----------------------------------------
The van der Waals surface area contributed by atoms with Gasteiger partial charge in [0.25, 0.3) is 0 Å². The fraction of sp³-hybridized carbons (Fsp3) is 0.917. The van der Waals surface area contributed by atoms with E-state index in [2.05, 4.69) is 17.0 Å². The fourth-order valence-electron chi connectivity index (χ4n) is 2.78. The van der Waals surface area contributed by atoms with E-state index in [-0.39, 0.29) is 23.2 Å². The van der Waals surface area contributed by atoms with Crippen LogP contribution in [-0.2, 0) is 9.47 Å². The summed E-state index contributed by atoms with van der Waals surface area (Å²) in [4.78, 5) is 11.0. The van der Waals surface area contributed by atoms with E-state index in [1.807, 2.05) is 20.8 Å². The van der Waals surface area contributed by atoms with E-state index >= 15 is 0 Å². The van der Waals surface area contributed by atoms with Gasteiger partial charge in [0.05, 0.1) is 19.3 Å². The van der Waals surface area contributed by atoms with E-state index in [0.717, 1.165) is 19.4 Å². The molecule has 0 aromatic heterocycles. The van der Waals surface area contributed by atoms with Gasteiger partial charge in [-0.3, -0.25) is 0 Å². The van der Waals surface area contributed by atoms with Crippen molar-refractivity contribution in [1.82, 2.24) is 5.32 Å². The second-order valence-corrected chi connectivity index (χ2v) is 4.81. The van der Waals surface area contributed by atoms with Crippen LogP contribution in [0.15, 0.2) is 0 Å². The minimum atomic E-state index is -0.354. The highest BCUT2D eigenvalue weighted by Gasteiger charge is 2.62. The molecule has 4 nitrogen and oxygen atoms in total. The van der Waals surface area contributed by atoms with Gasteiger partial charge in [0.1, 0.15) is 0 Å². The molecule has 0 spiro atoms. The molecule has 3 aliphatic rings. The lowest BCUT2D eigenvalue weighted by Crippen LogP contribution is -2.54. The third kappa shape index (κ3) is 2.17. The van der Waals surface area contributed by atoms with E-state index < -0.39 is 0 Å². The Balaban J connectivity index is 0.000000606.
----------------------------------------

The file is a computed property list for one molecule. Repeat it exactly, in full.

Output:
The van der Waals surface area contributed by atoms with Gasteiger partial charge in [0.25, 0.3) is 0 Å². The fraction of sp³-hybridized carbons (Fsp3) is 0.917. The van der Waals surface area contributed by atoms with E-state index in [2.05, 4.69) is 17.0 Å². The fourth-order valence-electron chi connectivity index (χ4n) is 2.78. The van der Waals surface area contributed by atoms with E-state index in [-0.39, 0.29) is 23.2 Å². The van der Waals surface area contributed by atoms with Crippen LogP contribution in [-0.2, 0) is 9.47 Å². The summed E-state index contributed by atoms with van der Waals surface area (Å²) in [4.78, 5) is 11.0. The van der Waals surface area contributed by atoms with E-state index in [1.807, 2.05) is 20.8 Å². The van der Waals surface area contributed by atoms with E-state index >= 15 is 0 Å². The van der Waals surface area contributed by atoms with Gasteiger partial charge in [0.05, 0.1) is 19.3 Å². The van der Waals surface area contributed by atoms with E-state index in [0.717, 1.165) is 19.4 Å². The molecule has 0 aromatic heterocycles. The van der Waals surface area contributed by atoms with Gasteiger partial charge in [-0.3, -0.25) is 0 Å². The van der Waals surface area contributed by atoms with Crippen molar-refractivity contribution in [1.82, 2.24) is 5.32 Å². The second-order valence-corrected chi connectivity index (χ2v) is 4.81. The van der Waals surface area contributed by atoms with Crippen LogP contribution in [0.15, 0.2) is 0 Å². The minimum atomic E-state index is -0.354. The highest BCUT2D eigenvalue weighted by Gasteiger charge is 2.62. The molecule has 4 nitrogen and oxygen atoms in total. The van der Waals surface area contributed by atoms with Gasteiger partial charge in [0.1, 0.15) is 0 Å². The molecule has 0 spiro atoms. The molecule has 3 aliphatic rings. The lowest BCUT2D eigenvalue weighted by Crippen LogP contribution is -2.54. The third kappa shape index (κ3) is 2.17. The van der Waals surface area contributed by atoms with E-state index < -0.39 is 0 Å². The Balaban J connectivity index is 0.000000606.